'The Florida Project' portrays the underbelly of Kissimmee’s famous tourist strip

We talk to some of the real people living the low-rent motel life

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'The Florida Project' portrays the underbelly of Kissimmee’s famous tourist strip

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"It's a place for now, but you never know because someone could be knocking on your door and saying 'You've got to go,' because you didn't follow one rule or you know, you didn't pay rent on time," she says. "They will boot you out and don't even care if you have a kid. They'll have you sit right there on the corner with all your stuff and everything. Some of them will give you about an hour to get a ride, but the majority of the time, you have to leave right there and then – they don't give a shit. Some of them will be assholes and literally lock your room so you can't get your stuff until you pay."

After getting kicked out, the first thought in Roman's head is usually, I fucked up. The next thought is how to make money for a room that night for her and Jaymaris.

"It gives me a whole night to figure out what we want to do and gives her a whole night to sleep," she says. "I cry to her and I apologize. 'I'm sorry. Mommy's trying her best.'"

To get away from the drug scene in Kissimmee, Roman moved to Orlando three years ago and finished her college degree. She works as a security guard for $8.50 per hour, which leaves her little cash to save. Roman and her neighbor Elvia Berrios, who is raising two boys on a housekeeping-supervisor hourly wage of $8.50, smoke cigarettes outside often when they're stressed about stretching their earnings into rent, food and car payments. Curfews and rules are strict here, but at least there is a sense of community among the parents.

"Some people that have the luxury to have a home really don't know how hard it is to live in a motel," Roman says. "They think nothing of it until they live it. And it's hard to get help. Like I want to be placed on Section 8, but I couldn't because according to them, I make too much. They just end up referring you to an agency, which refers you to another agency. Now that I see you're giving me the runaround, I'll just do it myself."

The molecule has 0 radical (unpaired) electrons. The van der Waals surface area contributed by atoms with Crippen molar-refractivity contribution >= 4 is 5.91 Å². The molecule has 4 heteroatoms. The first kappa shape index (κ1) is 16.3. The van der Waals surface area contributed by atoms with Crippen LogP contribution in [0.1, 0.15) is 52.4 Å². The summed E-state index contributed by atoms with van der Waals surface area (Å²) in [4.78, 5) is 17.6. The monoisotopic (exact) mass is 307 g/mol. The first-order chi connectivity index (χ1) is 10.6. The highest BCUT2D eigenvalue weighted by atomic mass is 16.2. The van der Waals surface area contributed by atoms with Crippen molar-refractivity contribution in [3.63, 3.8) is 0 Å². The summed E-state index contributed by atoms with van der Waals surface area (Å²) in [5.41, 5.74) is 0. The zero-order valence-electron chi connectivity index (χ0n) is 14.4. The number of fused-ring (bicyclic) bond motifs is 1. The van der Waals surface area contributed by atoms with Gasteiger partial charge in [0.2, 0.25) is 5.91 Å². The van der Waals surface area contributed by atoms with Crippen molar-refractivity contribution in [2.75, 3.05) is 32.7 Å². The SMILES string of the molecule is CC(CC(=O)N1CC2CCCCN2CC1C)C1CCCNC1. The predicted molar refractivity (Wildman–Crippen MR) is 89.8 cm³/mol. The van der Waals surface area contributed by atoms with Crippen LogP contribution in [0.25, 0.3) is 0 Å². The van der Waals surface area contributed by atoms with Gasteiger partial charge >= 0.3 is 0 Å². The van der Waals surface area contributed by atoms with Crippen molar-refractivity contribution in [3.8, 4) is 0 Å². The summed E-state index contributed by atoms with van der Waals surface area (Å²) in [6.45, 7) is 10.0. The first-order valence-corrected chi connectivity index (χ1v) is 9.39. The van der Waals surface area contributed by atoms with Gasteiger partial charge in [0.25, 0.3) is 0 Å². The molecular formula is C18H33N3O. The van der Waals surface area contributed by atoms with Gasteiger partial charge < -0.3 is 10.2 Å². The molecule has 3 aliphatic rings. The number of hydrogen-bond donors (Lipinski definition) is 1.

Like the children portrayed in The Florida Project, Jaymaris is a sweet kid with bright eyes who likes to explore the motel. Roman says her daughter doesn't beg for much, but when she has extra change, she'll go to the dollar store and buy a bag of toys. Jaymaris has lived in motel rooms all her life and been privy to overdoses and violence – and Roman doesn't want that life for her.

"Even though she was born into a motel, I want her to know that she can do anything," she says. "I'm taking her out of this. I want to make sure I get a house for my daughter where she can be able to come home and be OK. I don't want my daughter following my footsteps at all."

Roman holds her daughter close and smiles. Jaymaris has told her mother she wants to be a dentist when she grows up.

"It's funny – someone asked me recently, 'How are you so positive?'" she says. "And I told them it's because every morning I wake up, the first person I see is my little girl. And when you see somebody that you adore so much, that you love with everything in you, and you want nothing but the best for them, you have to hold on to that hope – because if you lose it, then nothing is going to come. Nothing."

"The Florida Project" opens at Enzian Theater on Thursday, Oct. 12.

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